Saturday, July 10, 2010

Drawing Your Child

In my next four blogs, I’m going to go over some great ideas I got at some of the workshops given at the Compassionate Friends Conference July 2-4. My first idea deals with doing a freehand pencil drawing of your child to always treasure.

Let me emphasize you do not have to be artistic to do this. The finished product will definitely be an unbelievable likeness that you can show to others and/or display in your home.

Make an 8 x 10 Xerox copy of a picture of your child’s face. (You can also do a 5 x 7 Xerox.) Do a one inch square grid in pencil over the copy of the 8 x 10 or a ½ inch grid over the 5 x 7. Then take a clean piece of paper, make an 8 x 10 or 5 x 7 box and start copying wherever you want on a clean sheet of paper. Inch by inch, square by square, you are copying a particular feature of the face that is in that one inch square grid. It is such a small space you are working with, that it will be easy to follow the lines and shadowing.

When you get to the eyes, nose and mouth, you might want to take two 1 inch squares and do together, if easier to make a smoother transition. Or you can still continue with the 1 inch at a time. The teacher was always there to help the parents who became a little frustrated, but mostly she traveled the room and encouraged everyone to keep going, knowing it would turn out well. This is a technique that dates back to the Egyptians and is an excellent way to draw a likeness of a picture.

“Drawing and painting my daughter after she died made me feel like I was still with her,” said Jeneane Lunn, teacher of the class. “When you draw something, you are able to see it more clearly. Participants are both surprised and pleased with how well they turn out.”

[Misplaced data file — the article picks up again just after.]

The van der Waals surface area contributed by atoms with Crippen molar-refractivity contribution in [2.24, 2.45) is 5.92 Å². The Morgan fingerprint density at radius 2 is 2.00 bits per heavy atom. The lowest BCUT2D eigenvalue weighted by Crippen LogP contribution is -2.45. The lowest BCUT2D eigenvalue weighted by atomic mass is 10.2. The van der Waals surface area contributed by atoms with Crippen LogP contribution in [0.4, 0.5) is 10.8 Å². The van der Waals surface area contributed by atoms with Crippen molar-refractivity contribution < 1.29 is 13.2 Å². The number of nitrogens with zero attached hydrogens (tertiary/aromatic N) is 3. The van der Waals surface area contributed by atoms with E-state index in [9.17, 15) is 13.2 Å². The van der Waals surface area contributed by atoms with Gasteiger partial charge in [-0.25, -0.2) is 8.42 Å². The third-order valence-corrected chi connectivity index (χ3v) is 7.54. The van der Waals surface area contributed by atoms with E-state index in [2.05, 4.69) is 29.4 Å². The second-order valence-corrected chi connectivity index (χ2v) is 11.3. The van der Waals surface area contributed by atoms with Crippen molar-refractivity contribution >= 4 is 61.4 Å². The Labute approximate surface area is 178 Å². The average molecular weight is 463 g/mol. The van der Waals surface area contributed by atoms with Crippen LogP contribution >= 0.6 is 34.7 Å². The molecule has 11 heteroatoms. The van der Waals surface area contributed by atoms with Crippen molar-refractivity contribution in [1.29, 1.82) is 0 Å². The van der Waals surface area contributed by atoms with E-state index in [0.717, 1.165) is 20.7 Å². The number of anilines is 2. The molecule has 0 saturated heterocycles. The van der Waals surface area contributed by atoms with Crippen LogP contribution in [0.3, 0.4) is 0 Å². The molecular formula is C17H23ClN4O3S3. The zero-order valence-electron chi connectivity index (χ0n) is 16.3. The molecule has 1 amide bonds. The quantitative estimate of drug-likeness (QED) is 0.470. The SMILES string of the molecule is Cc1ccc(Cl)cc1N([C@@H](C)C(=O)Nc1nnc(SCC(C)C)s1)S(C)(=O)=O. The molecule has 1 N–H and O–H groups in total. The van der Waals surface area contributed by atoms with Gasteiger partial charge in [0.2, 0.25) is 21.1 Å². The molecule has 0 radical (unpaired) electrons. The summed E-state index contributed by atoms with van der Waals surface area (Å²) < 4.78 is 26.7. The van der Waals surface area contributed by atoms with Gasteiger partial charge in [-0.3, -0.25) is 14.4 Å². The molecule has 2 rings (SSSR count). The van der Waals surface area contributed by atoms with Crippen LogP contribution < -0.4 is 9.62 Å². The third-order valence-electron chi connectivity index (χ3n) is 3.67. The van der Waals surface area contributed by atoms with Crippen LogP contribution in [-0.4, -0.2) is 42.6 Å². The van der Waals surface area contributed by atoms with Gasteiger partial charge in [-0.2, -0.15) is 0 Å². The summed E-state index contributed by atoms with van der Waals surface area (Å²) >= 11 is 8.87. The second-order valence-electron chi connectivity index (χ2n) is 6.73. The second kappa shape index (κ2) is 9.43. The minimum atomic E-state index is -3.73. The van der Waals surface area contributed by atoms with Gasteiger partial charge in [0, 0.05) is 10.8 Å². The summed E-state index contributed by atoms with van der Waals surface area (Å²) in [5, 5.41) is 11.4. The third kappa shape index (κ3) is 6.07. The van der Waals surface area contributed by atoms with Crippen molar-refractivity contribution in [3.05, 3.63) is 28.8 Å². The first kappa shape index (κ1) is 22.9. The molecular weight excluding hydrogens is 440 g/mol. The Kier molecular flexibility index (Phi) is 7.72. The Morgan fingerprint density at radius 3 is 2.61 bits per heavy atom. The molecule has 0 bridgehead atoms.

As I walked around the packed room of almost 100 people, each parent was very immersed in what they were doing and trying to be very precise. It felt almost like an important goal they were aiming for to honor their child, and I was simply amazed at the likeness of the actual picture and the drawing each participant made. At the end of the session, you could see these smiling parents proudly sharing their work with others in the room and amazed at how well the drawings turned out.

No matter what the results, you will appreciate the time you get to spend drawing your child and the way it will make you feel closer to him/her.


  1. Hello, Just a quick note that I've ordered your new book tonight. We lost our 9 year old daughter Sofia a bit over 4 weeks ago and are struggling through the days. I would never understood before just how exhausting grief can be. Every moment you are on the edge of breaking down...

  2. This is such a wonderful idea! I am going to try it.

    I am so very sorry for your terrible loss. I lost my 10 year old son last August. I know how deep the pain is for you right now and my heart aches for you. You will learn to survive and live and honor your precious girl. It is POSSIBLE. Find gratitude in the tiniest of things. MAKE yourself do it until you believe it just might be a good thing to still be alive to remember and honor your daughter.

    I hope it helps you to hear you can survive. I had no one who had lost a child who could tell me that, & when I finally found someone, it was like a lifeline, a breath of air, a candle in a deep cave. bless you and may you find moments of deep peace and joyous memory.

  3. Wonderful site. What a stunning idea to draw your loved one. Thanks for doing what you do! Hugs!